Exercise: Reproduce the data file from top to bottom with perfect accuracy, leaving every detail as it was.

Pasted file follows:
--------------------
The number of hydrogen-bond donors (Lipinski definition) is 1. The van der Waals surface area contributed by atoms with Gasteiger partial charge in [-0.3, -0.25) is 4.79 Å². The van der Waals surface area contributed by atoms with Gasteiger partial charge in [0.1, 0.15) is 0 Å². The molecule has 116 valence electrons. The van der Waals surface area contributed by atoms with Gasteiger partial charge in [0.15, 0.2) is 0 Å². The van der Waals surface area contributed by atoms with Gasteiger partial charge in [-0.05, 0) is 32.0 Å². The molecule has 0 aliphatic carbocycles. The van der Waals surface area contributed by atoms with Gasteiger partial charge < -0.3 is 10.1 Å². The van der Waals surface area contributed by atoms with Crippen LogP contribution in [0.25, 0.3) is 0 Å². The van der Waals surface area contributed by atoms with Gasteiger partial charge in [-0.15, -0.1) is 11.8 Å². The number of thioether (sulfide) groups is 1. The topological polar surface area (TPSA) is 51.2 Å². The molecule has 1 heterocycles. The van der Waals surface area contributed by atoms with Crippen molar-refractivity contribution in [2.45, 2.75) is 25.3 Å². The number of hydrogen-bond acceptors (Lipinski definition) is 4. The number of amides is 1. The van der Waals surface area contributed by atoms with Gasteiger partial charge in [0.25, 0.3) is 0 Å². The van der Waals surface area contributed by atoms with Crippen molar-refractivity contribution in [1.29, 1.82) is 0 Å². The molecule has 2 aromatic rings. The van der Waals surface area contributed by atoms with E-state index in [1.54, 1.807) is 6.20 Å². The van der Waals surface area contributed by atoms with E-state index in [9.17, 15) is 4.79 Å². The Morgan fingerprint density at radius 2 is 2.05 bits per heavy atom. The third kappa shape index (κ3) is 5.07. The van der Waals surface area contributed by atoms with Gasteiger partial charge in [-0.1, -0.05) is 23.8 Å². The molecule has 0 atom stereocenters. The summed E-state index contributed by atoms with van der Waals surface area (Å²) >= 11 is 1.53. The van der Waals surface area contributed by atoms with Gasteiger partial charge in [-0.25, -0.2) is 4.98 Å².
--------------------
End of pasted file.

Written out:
The number of hydrogen-bond donors (Lipinski definition) is 1. The van der Waals surface area contributed by atoms with Gasteiger partial charge in [-0.3, -0.25) is 4.79 Å². The van der Waals surface area contributed by atoms with Gasteiger partial charge in [0.1, 0.15) is 0 Å². The molecule has 116 valence electrons. The van der Waals surface area contributed by atoms with Gasteiger partial charge in [0.15, 0.2) is 0 Å². The van der Waals surface area contributed by atoms with Gasteiger partial charge in [-0.05, 0) is 32.0 Å². The molecule has 0 aliphatic carbocycles. The van der Waals surface area contributed by atoms with Gasteiger partial charge < -0.3 is 10.1 Å². The van der Waals surface area contributed by atoms with Crippen LogP contribution in [0.25, 0.3) is 0 Å². The van der Waals surface area contributed by atoms with Gasteiger partial charge in [-0.15, -0.1) is 11.8 Å². The number of thioether (sulfide) groups is 1. The topological polar surface area (TPSA) is 51.2 Å². The molecule has 1 heterocycles. The van der Waals surface area contributed by atoms with Crippen molar-refractivity contribution in [2.45, 2.75) is 25.3 Å². The number of hydrogen-bond acceptors (Lipinski definition) is 4. The number of amides is 1. The van der Waals surface area contributed by atoms with Gasteiger partial charge in [0.25, 0.3) is 0 Å². The van der Waals surface area contributed by atoms with Crippen molar-refractivity contribution in [1.29, 1.82) is 0 Å². The molecule has 2 aromatic rings. The van der Waals surface area contributed by atoms with E-state index in [1.54, 1.807) is 6.20 Å². The van der Waals surface area contributed by atoms with E-state index in [9.17, 15) is 4.79 Å². The Morgan fingerprint density at radius 2 is 2.05 bits per heavy atom. The third kappa shape index (κ3) is 5.07. The van der Waals surface area contributed by atoms with Gasteiger partial charge in [-0.1, -0.05) is 23.8 Å². The molecule has 0 atom stereocenters. The summed E-state index contributed by atoms with van der Waals surface area (Å²) >= 11 is 1.53. The van der Waals surface area contributed by atoms with Gasteiger partial charge in [-0.25, -0.2) is 4.98 Å².